One thing is becoming clear – the industry isn’t dying. Heck, the Nintendo Switch is doing something most didn’t expect and driving growth in the market. The reason things hit a downward trend wasn’t because of any egregious business practice – though they may have their place in the end – but because the industry has stopped listening to its audience on the whole. It has become a cliche unto itself that the industry seems to do exactly the opposite of what consumers want – after all, remember when Capcom convinced itself that old-style Resident Evil was no longer wanted? One of the biggest re-releases in recent years was the Resident Evil Remake – old-style Resident Evil.
As such, it’s not a surprise that gamers have shrugged and headed off to pastures like the mid-tier market (and that it is thriving again makes me so happy I could literally kiss most of these developers). Gamers want to have fun, but they also want a good deal. And rather like Hollywood this year, extravagant expenditure when most are gravitating to different market spheres (in the case of Hollywood, streaming is starting to bite) only ends up with you looking around and going “Where did everybody go?”
They went to a better party, with a host that isn’t so narcissistic that it’s jacking off in front of its audience and expecting them to pay for the privilege. Wait, can I say that with recent revelations from Hollywood? Eh… you kind of know what I mean I hope.
The industry – or rather, the third-party sphere – needs to realise that it’s become far too self-absorbed. A healthy industry is founded on a two-way street; meet consumer demand, consumers give you money. The moment you get to the point that you’re greedily and obsessively trying to convince people that rifling through their wallets and taking out twenties is “for the good of the industry”, yeah. They’ll go elsewhere. Who wants to hang around with that guy?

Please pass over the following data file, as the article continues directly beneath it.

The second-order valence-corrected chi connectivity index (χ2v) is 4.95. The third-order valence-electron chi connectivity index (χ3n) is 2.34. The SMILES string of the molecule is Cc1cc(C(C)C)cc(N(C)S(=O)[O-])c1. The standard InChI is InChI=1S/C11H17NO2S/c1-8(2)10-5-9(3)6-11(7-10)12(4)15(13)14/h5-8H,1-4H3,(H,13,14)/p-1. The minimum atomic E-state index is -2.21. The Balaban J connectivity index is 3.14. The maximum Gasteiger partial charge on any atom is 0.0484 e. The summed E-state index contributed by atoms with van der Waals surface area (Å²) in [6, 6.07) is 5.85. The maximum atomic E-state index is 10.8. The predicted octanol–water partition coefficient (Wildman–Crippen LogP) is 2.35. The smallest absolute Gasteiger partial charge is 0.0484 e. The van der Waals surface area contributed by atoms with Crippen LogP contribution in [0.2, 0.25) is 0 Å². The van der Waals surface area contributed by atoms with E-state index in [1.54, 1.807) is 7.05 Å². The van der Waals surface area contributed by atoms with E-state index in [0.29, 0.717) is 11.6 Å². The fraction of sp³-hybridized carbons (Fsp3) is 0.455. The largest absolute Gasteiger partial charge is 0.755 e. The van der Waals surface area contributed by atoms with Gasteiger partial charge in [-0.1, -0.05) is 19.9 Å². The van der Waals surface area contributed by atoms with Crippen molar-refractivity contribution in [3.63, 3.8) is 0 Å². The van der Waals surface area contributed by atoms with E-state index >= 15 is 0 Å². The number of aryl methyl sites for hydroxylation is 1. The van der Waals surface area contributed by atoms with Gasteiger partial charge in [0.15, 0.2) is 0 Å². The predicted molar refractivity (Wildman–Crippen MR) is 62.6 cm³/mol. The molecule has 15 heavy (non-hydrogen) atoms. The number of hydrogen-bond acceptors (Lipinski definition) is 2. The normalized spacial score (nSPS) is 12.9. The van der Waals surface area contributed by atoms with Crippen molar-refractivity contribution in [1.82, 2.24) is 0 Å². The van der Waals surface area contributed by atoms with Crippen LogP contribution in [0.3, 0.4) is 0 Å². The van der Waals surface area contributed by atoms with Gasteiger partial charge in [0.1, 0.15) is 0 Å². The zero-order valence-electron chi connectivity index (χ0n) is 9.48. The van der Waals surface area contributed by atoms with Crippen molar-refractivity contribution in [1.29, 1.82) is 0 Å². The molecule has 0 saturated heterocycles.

Hell, two of the most anticipated upcoming games are Mario Odyssey and Wolfenstein II: The New Colossus. Single player games. Think of the biggest games in recent years; GTA5, Skyrim, Breath of the Wild, Pokémon Sun and Moon, DOOM… all driven by single player offerings.
… but to close, there is a place for these big-budget behemoths and no, it’s not in the trashcan. But you can’t just declare something dead when it isn’t. You can’t replace one thing with another – and you especially can’t do it with words. Hell, think of all the people who’ve tried to kill Nintendo. I mean, people say EA stabbed Nintendo in the back over the Wii U but in truth it stabbed Nintendo in the front. But Nintendo is still here, after twenty-odd years of people declaring the company “doomed”. If it was possible to change the world with words, Donald Trump wouldn’t be President of the United States of America right now. Oh, and Nintendo would have gone bankrupt years ago.
If the industry wants these games to take deeper root, it has to cultivate a market and deliver content that makes it work. Hell, the reason Nintendo made a comeback was because it pulled itself up by the socks, looked at where hardware was headed, asked itself what worked and what didn’t with their last console and made something that people wanted. Right now, for far too many big publishers, they basically look like a kid having a tantrum, fingers in ears, screaming “LALALALALA I’M NOT LISTENING I KNOW I’M RIGHT LALALALALA!”
And they want to know why we’re tiring of them?
I mean… I’d point out the obvious, but I’m getting a bit tired of pointing out the obvious…